Round 8: Even with the pace slowing down over these past couple of rounds, it remains a very competitive bout. Teraji looked better in this round, letting go over more punches that scored well. However, Budler was still finding a home for his shots, really getting comfortable with fighting off his back foot and staying on the outside of the ring. 78-74 Teraji.

Round 9: In the ninth round, it was going much better for Teraji than the past couple of rounds. Budler got backed up against the ropes with a minute to go in the round and clearly got rocked by the shots from Teraji. He was hurt much worse than what was seen in any of the previous rounds. Budler was no longer throwing and instead just looking to defend himself while up against the ropes. Teraji kept landing with lefts and rights, with his right hand specifically being impactful. The referee saw this onslaught as the right time to step in and end the bout, giving Teraji his fourth consecutive victory.

RESULT: Kenshiro Teraji def. Hekkie Budler via TKO at 2:19 in Round 9

Junto Nakatani vs. Argi Cortes round-by-round updates

Round 1: Nakatani had the best of a slow opening round between the super flyweights. Nakatani backed Cortes up with his jab throughout the three minutes of action. He scored with the best punch of the fight, a right hand from a two-punch combination, in the opening minute. He’s likely up a round, 10-9 Nakatani.

Round 2: The jab of Nakatani is continuing to connect. Cortes was able to charge forward a couple of times in this round and pressured Nakatani with some advancing, but he did not land too many notable shots. Those little jabs at Nakatani are just chopping away at Cortes, and I think this is another round for him. 20-18 Nakatani.

Round 3: The ESPN feed pointed out that Nakatani has been headhunting thus far. Nakatani scored a left cross in the final minute of this round that scored clean and gave Cortes some pause. That same shot scored again roughly 40 seconds later. Cortes is clearly gaining confidence and starting to let more combinations go, but this is quite clearly still Nakatani’s fight. 30-27 Nakatani.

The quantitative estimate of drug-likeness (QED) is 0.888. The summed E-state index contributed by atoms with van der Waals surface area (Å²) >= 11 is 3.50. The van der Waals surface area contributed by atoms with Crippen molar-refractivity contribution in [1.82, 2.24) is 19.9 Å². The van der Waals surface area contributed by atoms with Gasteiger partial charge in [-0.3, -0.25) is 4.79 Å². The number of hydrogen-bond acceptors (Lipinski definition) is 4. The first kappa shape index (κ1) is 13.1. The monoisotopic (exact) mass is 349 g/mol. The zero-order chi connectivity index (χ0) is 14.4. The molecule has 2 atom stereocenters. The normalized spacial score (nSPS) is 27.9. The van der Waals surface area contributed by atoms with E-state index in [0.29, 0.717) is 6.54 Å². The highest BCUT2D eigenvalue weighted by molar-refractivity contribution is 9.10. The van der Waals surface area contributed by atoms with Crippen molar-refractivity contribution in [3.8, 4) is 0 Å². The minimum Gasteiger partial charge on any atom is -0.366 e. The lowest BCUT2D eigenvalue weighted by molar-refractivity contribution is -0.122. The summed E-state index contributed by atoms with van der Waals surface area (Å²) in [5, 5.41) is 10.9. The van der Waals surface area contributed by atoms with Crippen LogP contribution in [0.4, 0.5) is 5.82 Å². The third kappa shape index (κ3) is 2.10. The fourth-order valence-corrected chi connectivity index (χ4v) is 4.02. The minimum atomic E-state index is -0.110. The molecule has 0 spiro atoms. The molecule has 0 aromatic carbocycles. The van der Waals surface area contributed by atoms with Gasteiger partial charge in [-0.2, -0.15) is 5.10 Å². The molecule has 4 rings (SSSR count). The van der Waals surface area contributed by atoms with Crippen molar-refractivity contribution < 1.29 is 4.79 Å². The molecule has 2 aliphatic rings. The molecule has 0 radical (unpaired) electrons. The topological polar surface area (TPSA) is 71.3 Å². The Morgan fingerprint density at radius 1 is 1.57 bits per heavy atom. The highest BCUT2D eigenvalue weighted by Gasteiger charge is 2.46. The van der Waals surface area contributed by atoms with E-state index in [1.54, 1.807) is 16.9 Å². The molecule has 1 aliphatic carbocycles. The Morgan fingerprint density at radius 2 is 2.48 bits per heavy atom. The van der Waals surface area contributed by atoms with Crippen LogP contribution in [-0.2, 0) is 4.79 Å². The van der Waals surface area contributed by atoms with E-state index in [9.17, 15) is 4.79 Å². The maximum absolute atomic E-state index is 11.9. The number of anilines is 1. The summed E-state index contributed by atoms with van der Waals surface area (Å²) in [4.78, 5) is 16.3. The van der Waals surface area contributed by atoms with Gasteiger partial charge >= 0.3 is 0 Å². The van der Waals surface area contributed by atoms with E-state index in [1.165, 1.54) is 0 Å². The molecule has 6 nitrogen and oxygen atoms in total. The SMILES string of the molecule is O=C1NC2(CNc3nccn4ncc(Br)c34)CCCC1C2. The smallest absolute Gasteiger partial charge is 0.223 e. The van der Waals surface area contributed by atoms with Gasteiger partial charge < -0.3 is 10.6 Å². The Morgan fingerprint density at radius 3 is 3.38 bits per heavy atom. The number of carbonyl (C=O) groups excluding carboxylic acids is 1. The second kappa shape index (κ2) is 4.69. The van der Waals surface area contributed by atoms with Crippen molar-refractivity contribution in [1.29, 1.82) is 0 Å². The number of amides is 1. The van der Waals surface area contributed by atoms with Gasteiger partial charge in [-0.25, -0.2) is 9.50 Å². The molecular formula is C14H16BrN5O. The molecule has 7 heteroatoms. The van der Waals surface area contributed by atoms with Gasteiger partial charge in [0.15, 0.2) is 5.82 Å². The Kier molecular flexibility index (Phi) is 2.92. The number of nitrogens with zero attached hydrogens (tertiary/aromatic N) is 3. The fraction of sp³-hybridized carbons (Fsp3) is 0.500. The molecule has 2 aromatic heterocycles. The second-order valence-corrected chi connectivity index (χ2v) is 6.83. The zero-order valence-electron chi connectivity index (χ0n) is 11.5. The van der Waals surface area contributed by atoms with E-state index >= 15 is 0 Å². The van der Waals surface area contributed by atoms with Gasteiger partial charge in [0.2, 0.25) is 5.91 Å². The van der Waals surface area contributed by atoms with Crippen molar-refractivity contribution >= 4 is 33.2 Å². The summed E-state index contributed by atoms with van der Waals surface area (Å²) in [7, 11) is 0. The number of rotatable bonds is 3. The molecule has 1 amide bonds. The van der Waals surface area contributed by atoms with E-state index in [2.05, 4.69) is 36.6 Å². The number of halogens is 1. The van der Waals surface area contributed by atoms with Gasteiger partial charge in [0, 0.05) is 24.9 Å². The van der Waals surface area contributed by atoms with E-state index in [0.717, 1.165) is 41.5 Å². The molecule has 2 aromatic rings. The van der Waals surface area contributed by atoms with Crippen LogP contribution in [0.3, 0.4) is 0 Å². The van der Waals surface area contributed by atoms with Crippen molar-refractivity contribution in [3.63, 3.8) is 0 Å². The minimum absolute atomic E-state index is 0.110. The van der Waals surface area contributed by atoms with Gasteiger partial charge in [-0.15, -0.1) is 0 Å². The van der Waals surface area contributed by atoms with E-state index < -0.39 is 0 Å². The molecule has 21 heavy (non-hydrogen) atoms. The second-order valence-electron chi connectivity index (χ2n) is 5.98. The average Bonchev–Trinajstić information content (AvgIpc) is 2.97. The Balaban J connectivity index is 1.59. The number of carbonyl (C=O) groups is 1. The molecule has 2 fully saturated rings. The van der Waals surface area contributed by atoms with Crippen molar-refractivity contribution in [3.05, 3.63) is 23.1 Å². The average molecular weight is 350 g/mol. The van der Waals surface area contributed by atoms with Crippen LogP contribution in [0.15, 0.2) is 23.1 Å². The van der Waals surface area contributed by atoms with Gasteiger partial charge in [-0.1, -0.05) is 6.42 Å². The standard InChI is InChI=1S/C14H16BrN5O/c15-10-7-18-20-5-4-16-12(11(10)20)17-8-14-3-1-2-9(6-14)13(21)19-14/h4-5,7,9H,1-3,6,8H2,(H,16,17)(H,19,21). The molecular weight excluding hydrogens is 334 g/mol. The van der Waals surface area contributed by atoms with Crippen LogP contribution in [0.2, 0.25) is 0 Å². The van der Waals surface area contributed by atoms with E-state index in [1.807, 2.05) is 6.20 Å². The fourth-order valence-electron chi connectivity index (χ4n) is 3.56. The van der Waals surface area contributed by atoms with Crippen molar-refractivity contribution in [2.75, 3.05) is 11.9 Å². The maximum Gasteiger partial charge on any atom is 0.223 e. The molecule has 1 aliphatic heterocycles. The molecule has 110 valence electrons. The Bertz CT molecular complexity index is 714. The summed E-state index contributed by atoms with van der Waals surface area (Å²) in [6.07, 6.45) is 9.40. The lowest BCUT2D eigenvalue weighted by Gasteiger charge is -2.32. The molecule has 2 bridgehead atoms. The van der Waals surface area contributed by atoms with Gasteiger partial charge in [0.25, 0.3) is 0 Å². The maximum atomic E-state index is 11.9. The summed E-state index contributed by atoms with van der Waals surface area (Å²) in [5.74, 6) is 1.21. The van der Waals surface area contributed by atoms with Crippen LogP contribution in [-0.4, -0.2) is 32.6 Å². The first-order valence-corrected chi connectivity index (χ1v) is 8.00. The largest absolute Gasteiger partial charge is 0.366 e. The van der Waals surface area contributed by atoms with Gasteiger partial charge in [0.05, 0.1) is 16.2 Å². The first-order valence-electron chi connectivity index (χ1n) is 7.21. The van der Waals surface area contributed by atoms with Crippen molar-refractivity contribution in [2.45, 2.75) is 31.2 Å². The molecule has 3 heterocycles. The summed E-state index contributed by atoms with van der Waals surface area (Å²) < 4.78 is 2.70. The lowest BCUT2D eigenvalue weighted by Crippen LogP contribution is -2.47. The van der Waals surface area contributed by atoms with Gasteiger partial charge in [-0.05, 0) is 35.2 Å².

Round 4: The home that Nakatani found with his left cross is still there a round later. He scored with the punch two consecutive times in the opening minute of this frame. Cortes is advancing with shots, but the left hands that Nakatani is coming in with – sometimes led by a right-hand jab – are controlling this round. It’s worth mentioning that Nakatani is managing his distance really well, punishing the reach disadvantage that Cortes has to deal with in this fight. 40-36 Nakatani.

Round 5: Cortes doesn’t look too damaged right now, but that will change if he keeps taking these left hands to the head. After hardly targeting the body, Nakatani scored with a left hook to the gut that dropped Cortes. Cortes was really slow to get up and was bought some time by the referee, who allowed him to go to his corner to put his mouthpiece back in. Nakatani swarmed Cortes right as the fight resumed, scoring a flurry of shots including another blow to the body of Cortes, dropping him again. With just a few seconds left in the round, Cortes was saved by the bell. But it’s looking very bad for him, I’m saying it likely ends in this next round. 50-43 Nakatani.

Round 6: Cortes fell really hard in the opening minute of this round, but it was ruled as a trip. Nakatani is showing patience in this round, not rushing to finish Cortes. However, he’s doing something important, and that’s keep going to the body, where he earned his first two knockdowns. Cortes scored his best shot of the fight with a minute to go in this round, connecting with a right hand that seemingly bothered Nakatani. The output of Nakatani was pretty reduced in the final minute of this round and Cortes was able to keep throwing. That was a really good right hand from Cortes, and I can’t believe he’s still in the fight right now quite honestly. I’m giving a round to Cortes, making the score still a wide 59-53 Nakatani.